Llandeilo and the Tywi ValleyWhere rural meets chic
This is the place where rural chic (fashion and ladies who lunch) meets rural feet (farmers in their wellies) and the result is a real treat.
Llandeilo and the surrounding Tywi Valley have the most iconic structures, ancient and modern, in the whole of Wales.
Llandeilo is a town surrounded by castles and has numerous antique shops, independent traders and art galleries. Llandeilo with its narrow streets and attractive historic buildings retains its old world atmosphere, it has pretty pastel painted Georgian houses that sweep down to the town’s immense bridge.
The heart stopping beauty of Carreg Cennen Castle perched precariously and almost inexplicably on a steep cliff compares insanely with an equally breathtaking yet modern structure lower down the beautiful valley - the world’s largest single span greenhouse that is home to the National Botanic Gardens.
As the first national botanic garden to be built in the UK in 200 years, this is a garden that looks to the future as well as reflecting on the past. The National Botanic Garden has over 8,000 plants decorating 560 acres of countryside. The Gardens have a comprehensive programme of activities and plantings change throughout the season with occasionally rare flowerings of exotic plants that attract attention from around the world.
Close by are the Aberglasney Gardens that have been the inspiration to poets and artists for nearly 550-years and in the last century, photographers too. It has been described as the finest garden in Wales, so deserving of its heritage garden of excellence label. In addition the surrounding countryside offers the enchanting Dinefwr Castle; the Welsh Princes battlements of Dryslwyn Castle that is steeped in the Welsh history of betrayal and blood and the well preserved National Nature Reserve and Castle at Dinefwr Park and Castle.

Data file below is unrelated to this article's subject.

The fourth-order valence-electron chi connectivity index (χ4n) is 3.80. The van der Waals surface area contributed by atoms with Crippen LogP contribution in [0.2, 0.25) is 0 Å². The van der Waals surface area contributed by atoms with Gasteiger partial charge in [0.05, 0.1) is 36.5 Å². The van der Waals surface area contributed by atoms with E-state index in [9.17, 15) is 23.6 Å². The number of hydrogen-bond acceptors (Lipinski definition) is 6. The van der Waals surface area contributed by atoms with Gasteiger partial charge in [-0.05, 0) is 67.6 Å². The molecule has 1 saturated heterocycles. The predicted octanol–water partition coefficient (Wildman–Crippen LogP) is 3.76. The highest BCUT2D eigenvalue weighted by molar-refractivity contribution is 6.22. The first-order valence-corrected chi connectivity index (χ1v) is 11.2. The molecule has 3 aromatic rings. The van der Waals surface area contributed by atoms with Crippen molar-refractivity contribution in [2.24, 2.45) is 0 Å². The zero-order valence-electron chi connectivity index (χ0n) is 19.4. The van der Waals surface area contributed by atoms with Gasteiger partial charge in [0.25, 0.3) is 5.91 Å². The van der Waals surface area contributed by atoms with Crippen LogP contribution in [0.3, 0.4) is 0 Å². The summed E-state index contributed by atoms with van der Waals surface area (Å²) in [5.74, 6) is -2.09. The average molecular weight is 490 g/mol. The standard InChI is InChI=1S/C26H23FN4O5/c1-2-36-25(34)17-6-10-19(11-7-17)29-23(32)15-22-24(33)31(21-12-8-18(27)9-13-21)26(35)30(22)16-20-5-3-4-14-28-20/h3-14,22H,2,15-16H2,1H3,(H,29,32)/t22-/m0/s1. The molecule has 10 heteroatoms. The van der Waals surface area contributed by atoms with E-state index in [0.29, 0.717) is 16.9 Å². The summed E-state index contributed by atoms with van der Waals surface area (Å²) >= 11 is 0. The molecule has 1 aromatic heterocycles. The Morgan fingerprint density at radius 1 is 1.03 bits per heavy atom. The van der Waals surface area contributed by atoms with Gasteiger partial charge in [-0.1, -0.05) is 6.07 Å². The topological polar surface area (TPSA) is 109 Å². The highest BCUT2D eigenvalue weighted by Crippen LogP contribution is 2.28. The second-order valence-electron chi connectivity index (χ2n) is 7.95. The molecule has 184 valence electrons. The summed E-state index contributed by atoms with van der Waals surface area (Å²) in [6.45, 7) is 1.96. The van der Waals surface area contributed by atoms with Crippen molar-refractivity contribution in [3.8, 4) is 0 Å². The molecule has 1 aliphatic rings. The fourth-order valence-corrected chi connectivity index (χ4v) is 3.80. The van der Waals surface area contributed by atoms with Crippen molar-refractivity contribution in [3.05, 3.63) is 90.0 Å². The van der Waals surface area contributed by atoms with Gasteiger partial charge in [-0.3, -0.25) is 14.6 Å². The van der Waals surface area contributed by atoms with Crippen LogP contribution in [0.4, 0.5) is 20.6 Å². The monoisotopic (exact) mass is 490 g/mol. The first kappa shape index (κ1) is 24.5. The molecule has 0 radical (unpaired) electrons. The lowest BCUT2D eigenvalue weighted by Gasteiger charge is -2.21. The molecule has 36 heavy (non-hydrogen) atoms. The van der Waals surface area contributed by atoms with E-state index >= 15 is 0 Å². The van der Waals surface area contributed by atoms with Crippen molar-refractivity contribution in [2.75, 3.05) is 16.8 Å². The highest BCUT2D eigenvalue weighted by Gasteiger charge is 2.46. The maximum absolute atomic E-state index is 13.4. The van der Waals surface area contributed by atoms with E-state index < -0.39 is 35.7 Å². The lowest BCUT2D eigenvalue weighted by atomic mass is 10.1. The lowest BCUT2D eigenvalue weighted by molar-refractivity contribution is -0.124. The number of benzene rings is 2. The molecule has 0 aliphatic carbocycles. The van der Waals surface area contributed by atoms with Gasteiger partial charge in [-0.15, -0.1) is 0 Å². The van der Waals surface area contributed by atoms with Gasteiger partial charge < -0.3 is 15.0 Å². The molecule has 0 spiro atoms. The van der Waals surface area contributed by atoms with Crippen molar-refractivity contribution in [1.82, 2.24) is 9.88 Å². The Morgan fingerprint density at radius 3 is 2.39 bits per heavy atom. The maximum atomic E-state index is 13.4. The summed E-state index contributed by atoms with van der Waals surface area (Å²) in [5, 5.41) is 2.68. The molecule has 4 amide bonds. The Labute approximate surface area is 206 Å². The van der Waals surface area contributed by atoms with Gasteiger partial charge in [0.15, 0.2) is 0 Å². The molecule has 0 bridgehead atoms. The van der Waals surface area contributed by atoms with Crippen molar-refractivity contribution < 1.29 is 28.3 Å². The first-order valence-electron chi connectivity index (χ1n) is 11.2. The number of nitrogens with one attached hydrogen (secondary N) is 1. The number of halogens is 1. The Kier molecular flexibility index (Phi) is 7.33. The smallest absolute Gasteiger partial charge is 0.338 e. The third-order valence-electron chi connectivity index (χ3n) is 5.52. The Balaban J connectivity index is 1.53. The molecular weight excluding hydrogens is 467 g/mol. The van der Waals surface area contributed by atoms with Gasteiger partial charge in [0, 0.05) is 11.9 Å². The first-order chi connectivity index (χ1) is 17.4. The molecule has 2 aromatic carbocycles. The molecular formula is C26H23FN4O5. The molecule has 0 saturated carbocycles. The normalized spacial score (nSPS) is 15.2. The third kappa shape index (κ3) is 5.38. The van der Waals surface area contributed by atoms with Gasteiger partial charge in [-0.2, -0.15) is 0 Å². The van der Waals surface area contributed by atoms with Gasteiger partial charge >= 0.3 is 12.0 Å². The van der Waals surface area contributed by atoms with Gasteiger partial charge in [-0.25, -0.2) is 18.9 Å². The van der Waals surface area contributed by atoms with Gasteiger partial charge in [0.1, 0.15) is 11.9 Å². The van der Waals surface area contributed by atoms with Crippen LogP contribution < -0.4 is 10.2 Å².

Not to be missed
Carreg Cennen Castle
Carreg Cennen Castle dates back to the 12th Century. If it is spotted when driving by for the first time there is an irresistible urge to pay it a visit. From its ramparts there are astonishing panoramic views; a spooky vaulted passageway and a ghostly underground cave. You can only marvel at the engineering ingenuity of Carreg Cennen’s Castle builders and the bravery of its assailants.
A visit to Llandeilo would not be complete without a detour to Heavenly, where the ice cream, chocolates and sweets are to die for! Inspired by her travels to Rome, owner Tracey Kindred and her team use Welsh organic milk and cream to make gelato-style ice cream on the premises to no less than 300 recipes (though they’re not all on sale at the same time). But give Heavenly a week’s notice and they’ll whip up any flavour you like - lobster and chips must be the wackiest to date. Even pooches are catered for with a doggy-friendly variety.
Paxton’s Tower is only a folly, built in honour of Nelson, but who could resist such an amusing triangle of a building, with a turret at each of its three corners, and a banqueting room on the first floor? And yes, you can walk up to it, shelter inside it, climb a turret to the banquet of your imagination. Take a photograph: go on, you must. To get there, turn left off the B4300 in the village of Llanarthne, then take another turning left, looking out for the National Trust signs for the folly.
Newton House is the centrepiece of Dinefwr Park and Castle, a stunning 800-acre estate and one of Wales’s most important historic and cultural sites. The imposing rooms offer views out over one of the best 18th-century landscapes in Britain where you’ll see White Park Cattle, fallow deer and a landscape newly restored to its 18th Century design. The moment you step inside Newton House you will be entranced by this wonderful place which allows you to see, touch and feel for yourself what it must have been like to live a hundred years ago.